This registers job is to select an internal core register to which we need to perform a read/write operation on.

It’s also a write-only register.



To write to an internal core register, we first put the value that we need to write into DCRDR, and then write to this register with the REGWnR bit set and the correct core register selected.

To read from an internal core register, we write to DCRSR with the REGWnR bit set to 0 and the correct core register selected, then the DCRDR can be read to get the value of the internal core register.

Debug Exception and Monitor Control Register

This register is primarily used for Monitor-Debug functionality and Vector Catch functionality that controls behavior of debug system on an exception generated due to faults.

It also has TRACENA bit which is used to enable ITM and DWT features if present.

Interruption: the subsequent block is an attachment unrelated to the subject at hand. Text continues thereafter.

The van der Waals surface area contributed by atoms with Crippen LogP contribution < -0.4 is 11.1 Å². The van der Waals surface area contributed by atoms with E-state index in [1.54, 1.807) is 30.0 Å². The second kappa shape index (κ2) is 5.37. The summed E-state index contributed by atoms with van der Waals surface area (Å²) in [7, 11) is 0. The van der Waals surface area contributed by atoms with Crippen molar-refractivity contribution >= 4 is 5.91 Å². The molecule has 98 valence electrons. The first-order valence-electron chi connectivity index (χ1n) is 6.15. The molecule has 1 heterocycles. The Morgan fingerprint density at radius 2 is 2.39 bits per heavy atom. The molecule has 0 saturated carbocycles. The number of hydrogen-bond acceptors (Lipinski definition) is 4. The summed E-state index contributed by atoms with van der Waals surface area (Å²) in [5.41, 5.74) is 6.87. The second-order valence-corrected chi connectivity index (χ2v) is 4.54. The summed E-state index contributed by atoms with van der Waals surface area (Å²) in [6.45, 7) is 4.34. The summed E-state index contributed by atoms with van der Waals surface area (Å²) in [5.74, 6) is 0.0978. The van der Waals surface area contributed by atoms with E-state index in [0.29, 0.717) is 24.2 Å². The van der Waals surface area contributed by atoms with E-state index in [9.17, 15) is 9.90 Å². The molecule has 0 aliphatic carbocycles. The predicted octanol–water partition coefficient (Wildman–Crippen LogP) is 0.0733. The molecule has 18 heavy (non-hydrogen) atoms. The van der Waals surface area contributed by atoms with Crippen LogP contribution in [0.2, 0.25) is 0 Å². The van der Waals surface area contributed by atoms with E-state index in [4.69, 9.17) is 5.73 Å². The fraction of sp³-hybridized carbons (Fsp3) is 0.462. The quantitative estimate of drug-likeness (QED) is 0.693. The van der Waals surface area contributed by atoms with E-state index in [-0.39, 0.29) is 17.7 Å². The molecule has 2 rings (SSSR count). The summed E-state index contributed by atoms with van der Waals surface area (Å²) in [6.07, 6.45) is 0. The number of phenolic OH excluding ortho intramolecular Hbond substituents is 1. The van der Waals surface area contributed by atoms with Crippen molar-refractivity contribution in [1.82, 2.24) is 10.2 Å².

The most important bit for us however, is the VC_CORERESET bit.

This bit allows us to catch the Reset Vector, i.e it will halt the Cortex-M core and enter the system into debug state when the system is reset by a Local Reset with the PC[R15] pointing to the Reset_Handler.

We need this because we ideally want the system to be in a known state before we start to debug it.

Setting this bit and then performing a Local Reset(via NVIC.AIRCR) will reset the core and hopefully rest of the system. (How much of the system is reset is IMPLEMENTATION DEFINED.)

Thus now we know how to:

  1. Halt the core. (Set C_HALT + C_DEBUGEN in DHCSR)
  2. Single Step the halted core. (Set C_STEP + C_DEBUGEN in DHCSR)
  3. Read and Write to core registers. (Use DCRDC and DCRSR)
  4. Halt the core after Reset. (VC_CORERESET in DEMCR)